Live tree roots strengthen


slopes. After a tree is cut
down, it takes between 5 and
8 years for the roots below to
lose their strength.

MAINTAIN A
BUFFER OF NATIVE
s a nd plants PLANTS BETWEEN
tr ee YOUR HOUSE
AND THE EDGES
buffer OF STEEP SLOPES
zone

DEEP ROOT SYSTEMS


GIVE STRENGTH TO SLOPES

www.oregongeology.org
10 Reduce Your Risk

THERE ARE ACTIONS YOU CAN TAKE AS A


HOMEOWNER TO REDUCE THE CHANCES OF
A LANDSLIDE AFFECTING YOUR PROPERTY:

●● Drain water from surface runoff, downspouts,


and driveways well away from slopes

DO ●● Plant native ground cover on slopes


●● Consult with a professional before significantly
altering existing slopes uphill or downslope of
your home
●● If you suspect you are on a landslide,
contact a licensed engineering geologist or a
geotechnical engineer for an evaluation
●● Check online maps, such as SLIDO (Oregon)
or the Washington Geologic Information Portal
to see if you might live in a landslide area

●● Do not add water to steep slopes


●● Avoid placing fill soil on or near steep slopes
●● Avoid placing yard waste or debris on steep
DO
slopes
●● Avoid excavating on or at the base of steep
NOT
slopes

YOU AND YOUR NEIGHBORS SHARE


MORE THAN FENCES. YOU ALL
SHARE THE RESPONSIBILITY OF
KEEPING YOUR SLOPES SAFE.

www.dnr.wa.gov/geology
Property Checklist 11

LOOK FOR WARNING SIGNS ON YOUR PROPERTY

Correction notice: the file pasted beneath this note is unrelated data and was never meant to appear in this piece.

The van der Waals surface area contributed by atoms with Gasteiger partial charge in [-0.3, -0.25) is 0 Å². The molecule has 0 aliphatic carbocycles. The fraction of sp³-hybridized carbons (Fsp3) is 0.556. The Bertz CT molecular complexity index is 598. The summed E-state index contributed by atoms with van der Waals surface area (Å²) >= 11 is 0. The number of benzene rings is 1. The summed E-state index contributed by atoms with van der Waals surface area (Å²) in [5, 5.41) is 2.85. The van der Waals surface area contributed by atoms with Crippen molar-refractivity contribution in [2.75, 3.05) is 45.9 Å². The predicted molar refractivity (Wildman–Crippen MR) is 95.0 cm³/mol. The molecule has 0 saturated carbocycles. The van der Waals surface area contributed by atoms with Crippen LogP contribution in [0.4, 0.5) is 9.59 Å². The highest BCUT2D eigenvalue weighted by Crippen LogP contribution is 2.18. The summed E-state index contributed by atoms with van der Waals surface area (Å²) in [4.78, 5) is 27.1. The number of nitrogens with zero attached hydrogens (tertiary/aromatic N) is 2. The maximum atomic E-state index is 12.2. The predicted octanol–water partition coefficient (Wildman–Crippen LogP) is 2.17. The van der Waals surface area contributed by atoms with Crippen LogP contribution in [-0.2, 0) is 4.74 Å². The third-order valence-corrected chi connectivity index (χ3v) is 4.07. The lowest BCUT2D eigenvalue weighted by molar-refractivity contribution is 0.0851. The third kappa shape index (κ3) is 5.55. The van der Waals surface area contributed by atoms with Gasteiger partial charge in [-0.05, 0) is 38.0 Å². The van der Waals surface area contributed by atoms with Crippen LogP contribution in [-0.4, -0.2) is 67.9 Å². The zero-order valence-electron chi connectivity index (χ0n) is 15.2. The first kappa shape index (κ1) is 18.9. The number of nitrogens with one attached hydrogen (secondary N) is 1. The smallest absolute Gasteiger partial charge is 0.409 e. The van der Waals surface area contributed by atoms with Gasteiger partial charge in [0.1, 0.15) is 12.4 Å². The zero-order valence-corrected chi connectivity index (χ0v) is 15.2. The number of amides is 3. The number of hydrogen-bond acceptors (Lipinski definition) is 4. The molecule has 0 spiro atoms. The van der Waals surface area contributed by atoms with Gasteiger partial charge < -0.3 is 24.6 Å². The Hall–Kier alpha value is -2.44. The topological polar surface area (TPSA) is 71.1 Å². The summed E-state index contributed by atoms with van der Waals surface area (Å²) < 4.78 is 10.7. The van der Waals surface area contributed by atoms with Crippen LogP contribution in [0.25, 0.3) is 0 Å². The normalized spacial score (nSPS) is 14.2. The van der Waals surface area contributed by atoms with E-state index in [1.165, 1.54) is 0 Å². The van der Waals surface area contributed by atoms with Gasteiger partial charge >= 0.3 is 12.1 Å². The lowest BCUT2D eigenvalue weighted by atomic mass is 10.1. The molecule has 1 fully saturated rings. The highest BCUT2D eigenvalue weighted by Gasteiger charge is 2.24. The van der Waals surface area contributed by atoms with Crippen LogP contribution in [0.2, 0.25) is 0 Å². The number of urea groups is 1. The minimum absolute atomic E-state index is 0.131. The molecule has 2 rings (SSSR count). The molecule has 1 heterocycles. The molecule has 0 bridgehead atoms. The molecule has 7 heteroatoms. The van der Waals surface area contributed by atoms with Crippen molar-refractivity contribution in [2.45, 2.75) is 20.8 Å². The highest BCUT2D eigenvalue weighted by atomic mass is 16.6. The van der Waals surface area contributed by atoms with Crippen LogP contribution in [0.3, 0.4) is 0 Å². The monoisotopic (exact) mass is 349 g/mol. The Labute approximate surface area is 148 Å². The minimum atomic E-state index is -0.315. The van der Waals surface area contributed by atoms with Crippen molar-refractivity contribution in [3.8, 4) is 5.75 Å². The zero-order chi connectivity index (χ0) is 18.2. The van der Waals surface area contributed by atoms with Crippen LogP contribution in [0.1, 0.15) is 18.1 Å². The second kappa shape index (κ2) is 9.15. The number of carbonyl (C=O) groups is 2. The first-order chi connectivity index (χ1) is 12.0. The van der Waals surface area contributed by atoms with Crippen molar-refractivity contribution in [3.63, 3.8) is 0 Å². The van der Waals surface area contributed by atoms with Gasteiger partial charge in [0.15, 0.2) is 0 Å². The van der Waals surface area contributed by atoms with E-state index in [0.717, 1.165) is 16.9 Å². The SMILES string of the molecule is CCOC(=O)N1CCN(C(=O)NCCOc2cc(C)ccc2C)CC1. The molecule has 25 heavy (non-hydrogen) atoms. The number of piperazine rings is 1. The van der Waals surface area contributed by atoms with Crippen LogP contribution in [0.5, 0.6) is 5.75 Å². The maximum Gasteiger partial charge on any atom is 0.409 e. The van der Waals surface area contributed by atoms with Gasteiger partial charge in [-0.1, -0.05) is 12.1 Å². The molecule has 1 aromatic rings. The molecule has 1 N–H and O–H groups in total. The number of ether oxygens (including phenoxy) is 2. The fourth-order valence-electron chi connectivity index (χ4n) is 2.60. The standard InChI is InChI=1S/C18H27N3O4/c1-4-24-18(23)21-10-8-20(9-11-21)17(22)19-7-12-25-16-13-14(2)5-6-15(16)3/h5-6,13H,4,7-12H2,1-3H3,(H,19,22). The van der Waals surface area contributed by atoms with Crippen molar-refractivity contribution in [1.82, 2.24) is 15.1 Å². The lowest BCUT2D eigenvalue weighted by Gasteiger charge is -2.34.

If you live on or near a steep slope, evaluate your property for signs of
landslide movement. Many (but not all) signs of landslide activity are
listed below. A high score may indicate the presence of a landslide.

INSIDE YOUR HOME:

͌͌Cracks in walls
͌͌Nails popping out of walls
͌͌Bulging walls
͌͌Separation of chimney from walls
͌͌Creaking/popping noises
͌͌Light switches coming out of walls
͌͌Doors/windows hard to shut
͌͌Twisted beams
͌͌Cracks in floors
͌͌Water seeping into basement

OUTSIDE YOUR HOME:

͌͌Changes in surface drainage


͌͌Bulges in retaining walls or tilting of walls
p isto l - but t

͌͌Cracks developing in the soil


͌͌Pistol-butted or bent trees
͌͌Broken water, utility, or sewer lines er
ev

gre
en
͌͌Cracks in sidewalks or foundation t re
es
͌͌Stretched or leaning utility lines

CONSULT A PROFESSIONAL BEFORE PURCHASING


PROPERTY IN SLOPING AREAS
www.oregongeology.org
For More Information

IF YOU ARE IMPACTED BY OR


SUSPECT AN ACTIVE LANDSLIDE:

●● Evacuate
●● Contact your local f ire, police,
emergency manager, or public works
department
●● Contact a licensed professional

http://www.dnr.wa.gov/
LANDSLIDE RESOURCES
programs-and-services/
geology/geologic-hazards/
OREGON DEPARTMENT WASHINGTON
OF GEOLOGY AND landslides GEOLOGICAL SURVEY
MINERAL INDUSTRIES Washington Geologic Information Portal
SLIDO Landslide Information Database www.dnr.wa.gov/geologyportal
www.oregongeology.org/sub/slido

U.S. GEOLOGICAL WASHINGTON STATE


SURVEY DEPARTMENT OF
Landslide Hazards Program ECOLOGY
landslides.usgs.gov Slope Stabilization and Erosion Control
Using Vegetation
www.ecy.wa.gov/programs/sea/
pubs/93-30

THIS PAMPHLET WAS MADE IN COOPERATION WITH

Oregon Department
of Geology and
Mineral Industries

This pamphlet offers some general guidance a homeower should consider regarding their home and property. Landslide
conditions vary from site to site—if you are concerned about your property, it is always best to consult a professional.